During the generous time period of two months given to the Soviet High Command by Hitler through his diffusion of strategic objectives, the Stavka was able to raise and place no less than nine armies opposite Army Group Center and mobilize thousands of peasant reserves (an ability the USSR had which would inexorably doom Germany’s efforts in the future) dedicated to the defense of Moscow. Knowing full well that an assault on Moscow was soon to commence, Stalin also employed thousands of Moscow civilians to dig anti-tank ditches, pillboxes, bunkers and trench systems for the defense of the capital. During this time the German tanks and mechanized units that would eventually be used to assault Moscow were being progressively worn down in strategic military sideshows in the north and south. The Germans did achieve notable success during Operation Typhoon, creating yet another enormous encirclement of Russian soldiers at Briansk-Vyazma and coming within artillery range of Moscow, but the Russian defenders had been given too much time to prepare and withstood the German onslaught. Guderian’s 2nd Panzer Army, which was the southern arm of the planned encirclement of Moscow, was repulsed three times from the key town of Tula and was then forced to give up the offensive.[15] Hoepner’s 4th Panzer Army fared slightly better and reached as far as Istra and a motorcycle patrol from Reinhardt’s 3rd Panzer Army reach as far as the town of Khimki (6km from Moscow outskirts) but came no further, condemning the northern pincer of the offensive to failure as well.[16]
Hypothetical outcome of earlier German advance
But what if the Germans had started their offensive on Moscow in early August, instead of October, and not diverted Army Group Centre’s tanks north and south? On 5th August, the Soviets could field an estimated 63 divisions in front of Moscow, 28 of which were fresh conscripts and 35 were remnants and escapees from the previous failures of Smolensk and Minsk[17]. Opposed to this were roughly 60 well-equipped, victorious and veteran German divisions poised to advance. Whereas on 2nd October the Russians fielded 100+ divisions supported by numerous tank brigades opposed to 70 German divisions, most of which had just arrived from the south or north and the rest of which had been sitting in waiting for the last two months[18]. Taking into account the contribution that mud, snow and the freezing cold had on the German offensive of October, which would not have been present in August, based on these figures it is hard to escape the conclusion that a German offensive launched in August 1941 would have fared far better than the one in October, and most probably would have captured the Soviet Capital and destroyed the 60 odd divisions defending it.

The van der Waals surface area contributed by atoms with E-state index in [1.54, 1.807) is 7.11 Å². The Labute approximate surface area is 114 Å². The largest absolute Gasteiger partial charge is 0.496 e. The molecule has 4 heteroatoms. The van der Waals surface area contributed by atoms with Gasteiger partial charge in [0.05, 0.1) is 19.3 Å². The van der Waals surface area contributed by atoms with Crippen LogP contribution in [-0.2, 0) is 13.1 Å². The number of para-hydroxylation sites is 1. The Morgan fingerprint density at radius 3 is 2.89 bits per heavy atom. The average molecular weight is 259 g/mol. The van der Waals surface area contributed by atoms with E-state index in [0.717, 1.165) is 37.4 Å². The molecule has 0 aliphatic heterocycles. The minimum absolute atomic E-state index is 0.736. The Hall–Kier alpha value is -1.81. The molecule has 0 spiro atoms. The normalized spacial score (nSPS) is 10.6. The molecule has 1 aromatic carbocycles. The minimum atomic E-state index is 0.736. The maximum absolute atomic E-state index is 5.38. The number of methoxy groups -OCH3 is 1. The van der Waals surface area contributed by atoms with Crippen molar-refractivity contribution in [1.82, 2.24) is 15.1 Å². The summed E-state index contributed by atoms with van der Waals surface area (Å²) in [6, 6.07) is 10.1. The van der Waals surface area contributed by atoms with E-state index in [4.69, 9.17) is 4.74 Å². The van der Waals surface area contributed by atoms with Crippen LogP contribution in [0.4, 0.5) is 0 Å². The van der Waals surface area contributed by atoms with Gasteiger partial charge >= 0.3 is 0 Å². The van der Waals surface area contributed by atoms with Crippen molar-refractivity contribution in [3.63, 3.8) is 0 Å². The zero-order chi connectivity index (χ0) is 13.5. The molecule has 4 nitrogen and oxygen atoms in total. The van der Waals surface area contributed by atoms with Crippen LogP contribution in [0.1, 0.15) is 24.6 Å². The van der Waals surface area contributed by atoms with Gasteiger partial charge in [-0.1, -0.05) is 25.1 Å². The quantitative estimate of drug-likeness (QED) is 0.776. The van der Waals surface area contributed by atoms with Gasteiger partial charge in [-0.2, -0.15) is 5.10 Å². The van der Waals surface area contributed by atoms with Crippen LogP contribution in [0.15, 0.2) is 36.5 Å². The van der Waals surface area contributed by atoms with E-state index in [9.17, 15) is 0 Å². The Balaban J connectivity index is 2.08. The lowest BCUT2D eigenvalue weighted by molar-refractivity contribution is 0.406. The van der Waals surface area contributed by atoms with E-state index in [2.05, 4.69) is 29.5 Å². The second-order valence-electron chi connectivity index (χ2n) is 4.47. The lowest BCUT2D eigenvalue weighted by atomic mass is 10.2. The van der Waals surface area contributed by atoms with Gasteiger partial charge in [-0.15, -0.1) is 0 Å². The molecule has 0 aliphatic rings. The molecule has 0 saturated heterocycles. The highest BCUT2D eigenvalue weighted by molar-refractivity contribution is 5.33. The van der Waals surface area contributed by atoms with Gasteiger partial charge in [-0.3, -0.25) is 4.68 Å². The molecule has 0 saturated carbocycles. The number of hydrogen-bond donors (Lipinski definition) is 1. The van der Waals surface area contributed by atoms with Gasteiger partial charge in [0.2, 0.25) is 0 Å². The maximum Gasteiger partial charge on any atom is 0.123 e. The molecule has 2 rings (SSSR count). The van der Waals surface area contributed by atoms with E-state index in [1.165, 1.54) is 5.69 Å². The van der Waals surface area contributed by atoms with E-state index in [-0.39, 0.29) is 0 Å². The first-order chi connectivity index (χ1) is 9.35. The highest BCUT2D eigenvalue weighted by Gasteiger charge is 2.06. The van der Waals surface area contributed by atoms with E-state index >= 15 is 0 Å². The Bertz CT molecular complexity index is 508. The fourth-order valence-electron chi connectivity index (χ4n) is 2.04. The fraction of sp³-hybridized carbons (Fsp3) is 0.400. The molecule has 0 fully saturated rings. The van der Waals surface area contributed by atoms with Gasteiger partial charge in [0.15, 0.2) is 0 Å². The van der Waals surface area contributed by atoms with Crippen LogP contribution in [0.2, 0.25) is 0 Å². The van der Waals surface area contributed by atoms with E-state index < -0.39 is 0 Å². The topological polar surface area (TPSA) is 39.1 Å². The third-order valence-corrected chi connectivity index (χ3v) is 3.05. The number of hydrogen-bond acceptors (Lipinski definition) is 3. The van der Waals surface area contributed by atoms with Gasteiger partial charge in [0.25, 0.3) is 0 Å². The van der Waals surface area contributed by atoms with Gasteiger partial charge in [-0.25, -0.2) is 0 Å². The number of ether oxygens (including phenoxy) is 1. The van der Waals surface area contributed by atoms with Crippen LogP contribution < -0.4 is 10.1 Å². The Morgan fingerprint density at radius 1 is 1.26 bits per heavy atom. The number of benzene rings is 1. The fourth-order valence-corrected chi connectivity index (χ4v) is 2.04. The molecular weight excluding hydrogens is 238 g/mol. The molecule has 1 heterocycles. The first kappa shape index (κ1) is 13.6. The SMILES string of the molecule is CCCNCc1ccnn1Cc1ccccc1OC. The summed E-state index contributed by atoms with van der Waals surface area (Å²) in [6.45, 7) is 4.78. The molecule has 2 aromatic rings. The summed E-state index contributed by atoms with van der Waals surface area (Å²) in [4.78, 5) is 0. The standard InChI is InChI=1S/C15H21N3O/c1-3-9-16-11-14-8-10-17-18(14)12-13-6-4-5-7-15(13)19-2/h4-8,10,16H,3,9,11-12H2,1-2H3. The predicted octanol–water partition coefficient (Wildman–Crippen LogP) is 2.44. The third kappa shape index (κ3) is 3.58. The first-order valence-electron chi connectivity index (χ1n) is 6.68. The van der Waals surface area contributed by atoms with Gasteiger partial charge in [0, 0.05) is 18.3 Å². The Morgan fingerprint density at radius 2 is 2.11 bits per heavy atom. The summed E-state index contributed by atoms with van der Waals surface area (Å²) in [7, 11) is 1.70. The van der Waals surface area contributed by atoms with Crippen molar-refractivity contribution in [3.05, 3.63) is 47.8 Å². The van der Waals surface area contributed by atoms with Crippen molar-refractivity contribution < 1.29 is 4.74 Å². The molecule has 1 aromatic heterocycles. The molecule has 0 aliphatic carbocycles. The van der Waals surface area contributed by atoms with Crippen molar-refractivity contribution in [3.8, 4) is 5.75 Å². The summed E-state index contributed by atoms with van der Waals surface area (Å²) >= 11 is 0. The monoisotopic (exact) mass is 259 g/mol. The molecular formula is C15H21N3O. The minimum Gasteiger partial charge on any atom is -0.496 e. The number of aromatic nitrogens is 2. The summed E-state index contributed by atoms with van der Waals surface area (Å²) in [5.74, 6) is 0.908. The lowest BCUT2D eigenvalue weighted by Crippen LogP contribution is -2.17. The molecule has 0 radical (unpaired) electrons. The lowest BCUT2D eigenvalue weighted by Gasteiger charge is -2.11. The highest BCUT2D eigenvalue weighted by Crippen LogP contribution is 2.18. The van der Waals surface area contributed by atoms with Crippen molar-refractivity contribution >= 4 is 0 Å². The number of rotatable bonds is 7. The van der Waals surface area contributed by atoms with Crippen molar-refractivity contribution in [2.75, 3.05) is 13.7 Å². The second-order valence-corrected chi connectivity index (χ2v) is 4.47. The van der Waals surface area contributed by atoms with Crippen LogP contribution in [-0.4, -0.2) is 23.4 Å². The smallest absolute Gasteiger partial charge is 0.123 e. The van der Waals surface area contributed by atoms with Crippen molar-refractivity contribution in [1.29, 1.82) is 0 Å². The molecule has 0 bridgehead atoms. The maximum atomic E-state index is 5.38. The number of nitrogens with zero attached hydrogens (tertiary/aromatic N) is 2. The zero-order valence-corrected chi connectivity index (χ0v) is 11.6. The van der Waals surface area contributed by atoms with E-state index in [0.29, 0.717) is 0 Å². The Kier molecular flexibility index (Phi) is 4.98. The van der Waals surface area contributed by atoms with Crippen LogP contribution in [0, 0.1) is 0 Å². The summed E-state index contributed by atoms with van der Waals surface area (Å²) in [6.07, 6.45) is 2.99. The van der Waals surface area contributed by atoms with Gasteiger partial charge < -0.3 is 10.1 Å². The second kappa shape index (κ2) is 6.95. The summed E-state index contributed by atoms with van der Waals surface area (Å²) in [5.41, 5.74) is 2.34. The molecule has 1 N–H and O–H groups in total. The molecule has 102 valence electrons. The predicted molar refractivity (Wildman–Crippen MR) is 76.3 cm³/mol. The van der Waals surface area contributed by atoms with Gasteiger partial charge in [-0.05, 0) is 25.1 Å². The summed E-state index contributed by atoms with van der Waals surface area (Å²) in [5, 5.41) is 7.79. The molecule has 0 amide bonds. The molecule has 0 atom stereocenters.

Significance of Germany capturing Moscow
What this would have signified for Joseph Stalin’s USSR is another question. Moscow is the quintessential heart of European Russia. It had been the Russian seat of Government since 1917, and housed the Politburo and the dictator, Stalin himself, in the Kremlin. The Soviet State Committee of Defense and the General Staff of the Red Army were also located in Moscow during this time, including most other essential military organs of the country. Compared with Moscow’s infrastructural and industrial significance, the damage to the governmental structure and dictatorship of Stalin appear negligible. In 1941, Moscow was the communication and transportation hub of the USSR, being used to receive and re-direct most resources from the Far East and Asia and through its central position being the nucleus of the intricate web of rail lines that connected Leningrad, Moscow and the Ukraine. Besides it and its surrounding area accounting for more than 18%[19] of the industrial output of the entire Soviet Union, Moscow was also the most populated city. The psychological shock to government and people alone is worth taking into account when considering the effect the fall of Moscow would have on the USSR and its war-fighting capability. Undoubtedly, the fall of Moscow would have been a catastrophic blow to the Soviet Union and a monumental victory for the Wehrmacht. A blow that I do not think the USSR would have easily recovered from and might have spelt its demise as a free nation.